It is an autonomous and interactive talking machine, designed to establish automatic communication and synchronization between humans and machines, and between machines and machines. At installation, a microphone interfaces with a “chorus” of forty cell phones. All devices are in a listening state to capture voices and other sounds The autonomous talking machine analyzes the information and establishes equivalence with its memory. If so, the machine generates an audiovisual result with a semantic meaning similar to the sound captured, that is, it speaks and displays on the screens a word identical or similar to the word heard. Speakers and visualization of words on the screens of cell phones allow a “dialogue”, and for humans, to listen and see the machine conversation.

HENTSCHLÄGER AND LANGHEINRICH

Akemi Takeya
Granular Synthesis

“From a few expressions on the face of the performer Akemi Takeya to a frenzied exploration of the alter ego, any known context of meaning ends in the dissolved movements, is stalled in denaturalized redundancy, in machine pain. The semantic void is too loud to be amenable to meditative reception. The frontal images, the rhythmic structures generate contradictory emotions and great strain.”

KRISTA VAN DER NIET

Криста ван дер Ниет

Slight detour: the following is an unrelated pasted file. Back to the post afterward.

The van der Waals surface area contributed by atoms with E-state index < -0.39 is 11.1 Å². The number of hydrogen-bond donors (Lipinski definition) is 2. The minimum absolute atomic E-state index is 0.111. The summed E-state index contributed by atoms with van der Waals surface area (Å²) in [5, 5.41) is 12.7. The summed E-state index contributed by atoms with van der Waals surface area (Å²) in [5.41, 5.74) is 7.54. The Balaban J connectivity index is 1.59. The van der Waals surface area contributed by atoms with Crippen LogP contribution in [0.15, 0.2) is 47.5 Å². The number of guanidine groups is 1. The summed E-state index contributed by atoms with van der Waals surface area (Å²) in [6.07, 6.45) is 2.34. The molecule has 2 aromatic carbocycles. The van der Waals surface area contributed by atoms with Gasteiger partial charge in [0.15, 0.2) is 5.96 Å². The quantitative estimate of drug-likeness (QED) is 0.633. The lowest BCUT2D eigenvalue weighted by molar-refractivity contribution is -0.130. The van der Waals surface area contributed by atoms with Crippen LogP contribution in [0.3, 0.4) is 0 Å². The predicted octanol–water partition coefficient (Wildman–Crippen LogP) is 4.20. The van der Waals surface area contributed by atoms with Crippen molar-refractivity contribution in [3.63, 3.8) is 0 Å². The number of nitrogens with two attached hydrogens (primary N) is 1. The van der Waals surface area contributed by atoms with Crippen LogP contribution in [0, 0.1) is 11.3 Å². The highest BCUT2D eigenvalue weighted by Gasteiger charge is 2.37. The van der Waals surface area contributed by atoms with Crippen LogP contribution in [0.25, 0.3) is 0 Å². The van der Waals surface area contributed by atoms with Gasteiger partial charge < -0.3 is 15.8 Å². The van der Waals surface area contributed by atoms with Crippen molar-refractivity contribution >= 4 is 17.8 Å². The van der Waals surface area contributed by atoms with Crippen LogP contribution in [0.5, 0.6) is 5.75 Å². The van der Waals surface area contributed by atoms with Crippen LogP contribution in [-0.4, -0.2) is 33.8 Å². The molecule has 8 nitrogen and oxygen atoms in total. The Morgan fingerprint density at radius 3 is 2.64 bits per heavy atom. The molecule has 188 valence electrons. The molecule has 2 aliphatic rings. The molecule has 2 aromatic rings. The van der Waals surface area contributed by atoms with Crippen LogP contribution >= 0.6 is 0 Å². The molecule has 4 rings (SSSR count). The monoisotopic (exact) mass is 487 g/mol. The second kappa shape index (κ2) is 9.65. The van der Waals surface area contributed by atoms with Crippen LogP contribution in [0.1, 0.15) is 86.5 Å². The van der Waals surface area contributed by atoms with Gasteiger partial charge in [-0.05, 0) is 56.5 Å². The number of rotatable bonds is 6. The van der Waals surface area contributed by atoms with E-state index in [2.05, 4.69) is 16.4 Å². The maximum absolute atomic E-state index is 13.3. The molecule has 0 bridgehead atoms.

The work of Krista van der Niet emerges from a dreamlike state of mind, whereby her imagination brings the things around her to life. She seems to glide along the lightness of things and grasps the beauty of the pure object. During the making process objects gain a metaphysical layer of meaning. She is the guiding factor for the viewpoint of her audience, in order to convey her perception. At this moment the sculptor becomes a photographer and you stand still together with her.

Victoria Vesna

BODIES INC
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BERNARDO SCHORR

Heart Pillow
File Festival
“Heart Pillow” is a transhuman artifact that reproduces a person’s heartbeat remotely and in real time. It allows the very pulse of life to be transferred into an everyday object – a pillow – making it serve both as an extension to the user’s body and as mimicry of life itself, playing with the perceptions we might have on how life can be defined. It raises interesting questions on the meaning of the words “emotion” and “affection” and their scalability to the various modes of interaction that may arise from an augmented object. “Heart Pillow” can be used in any situations in which transferring a heartbeat into an everyday object can be interesting or useful, such as connecting a couple that is apart, to calm down new born babies with the known feeling of their mother’s heartbeat or as an extension of the self into an everyday object as a mean of reflection.